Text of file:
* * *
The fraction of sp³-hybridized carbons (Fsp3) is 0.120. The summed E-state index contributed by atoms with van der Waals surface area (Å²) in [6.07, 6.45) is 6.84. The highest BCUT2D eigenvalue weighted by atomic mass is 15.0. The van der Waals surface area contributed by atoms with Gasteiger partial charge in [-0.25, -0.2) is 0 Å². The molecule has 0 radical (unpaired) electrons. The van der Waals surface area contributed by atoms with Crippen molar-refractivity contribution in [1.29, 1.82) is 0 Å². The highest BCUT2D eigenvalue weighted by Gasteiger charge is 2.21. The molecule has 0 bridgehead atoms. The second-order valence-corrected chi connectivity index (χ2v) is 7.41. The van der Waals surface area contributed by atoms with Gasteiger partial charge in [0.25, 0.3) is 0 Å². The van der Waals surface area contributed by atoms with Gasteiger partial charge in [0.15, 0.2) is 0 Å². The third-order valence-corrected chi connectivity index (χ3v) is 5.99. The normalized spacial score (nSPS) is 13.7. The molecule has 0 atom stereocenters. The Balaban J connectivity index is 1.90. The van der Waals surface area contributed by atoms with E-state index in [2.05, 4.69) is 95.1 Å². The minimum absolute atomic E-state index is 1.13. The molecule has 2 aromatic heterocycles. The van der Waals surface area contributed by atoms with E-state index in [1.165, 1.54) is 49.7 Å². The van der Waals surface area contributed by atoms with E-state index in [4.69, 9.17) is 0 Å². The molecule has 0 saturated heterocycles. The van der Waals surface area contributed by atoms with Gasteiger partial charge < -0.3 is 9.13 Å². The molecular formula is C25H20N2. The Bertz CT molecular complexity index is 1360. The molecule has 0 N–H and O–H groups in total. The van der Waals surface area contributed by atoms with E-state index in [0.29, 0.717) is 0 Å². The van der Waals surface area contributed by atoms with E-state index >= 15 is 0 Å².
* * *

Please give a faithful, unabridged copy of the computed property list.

The fraction of sp³-hybridized carbons (Fsp3) is 0.120. The summed E-state index contributed by atoms with van der Waals surface area (Å²) in [6.07, 6.45) is 6.84. The highest BCUT2D eigenvalue weighted by atomic mass is 15.0. The van der Waals surface area contributed by atoms with Gasteiger partial charge in [-0.25, -0.2) is 0 Å². The molecule has 0 radical (unpaired) electrons. The van der Waals surface area contributed by atoms with Crippen molar-refractivity contribution in [1.29, 1.82) is 0 Å². The highest BCUT2D eigenvalue weighted by Gasteiger charge is 2.21. The molecule has 0 bridgehead atoms. The second-order valence-corrected chi connectivity index (χ2v) is 7.41. The van der Waals surface area contributed by atoms with Gasteiger partial charge in [0.25, 0.3) is 0 Å². The van der Waals surface area contributed by atoms with Gasteiger partial charge in [0.15, 0.2) is 0 Å². The third-order valence-corrected chi connectivity index (χ3v) is 5.99. The normalized spacial score (nSPS) is 13.7. The molecule has 0 atom stereocenters. The Balaban J connectivity index is 1.90. The van der Waals surface area contributed by atoms with E-state index in [2.05, 4.69) is 95.1 Å². The minimum absolute atomic E-state index is 1.13. The molecule has 2 aromatic heterocycles. The van der Waals surface area contributed by atoms with E-state index in [1.165, 1.54) is 49.7 Å². The van der Waals surface area contributed by atoms with E-state index in [4.69, 9.17) is 0 Å². The molecule has 0 saturated heterocycles. The van der Waals surface area contributed by atoms with Gasteiger partial charge < -0.3 is 9.13 Å². The molecular formula is C25H20N2. The Bertz CT molecular complexity index is 1360. The molecule has 0 N–H and O–H groups in total. The van der Waals surface area contributed by atoms with E-state index in [0.29, 0.717) is 0 Å². The van der Waals surface area contributed by atoms with E-state index >= 15 is 0 Å².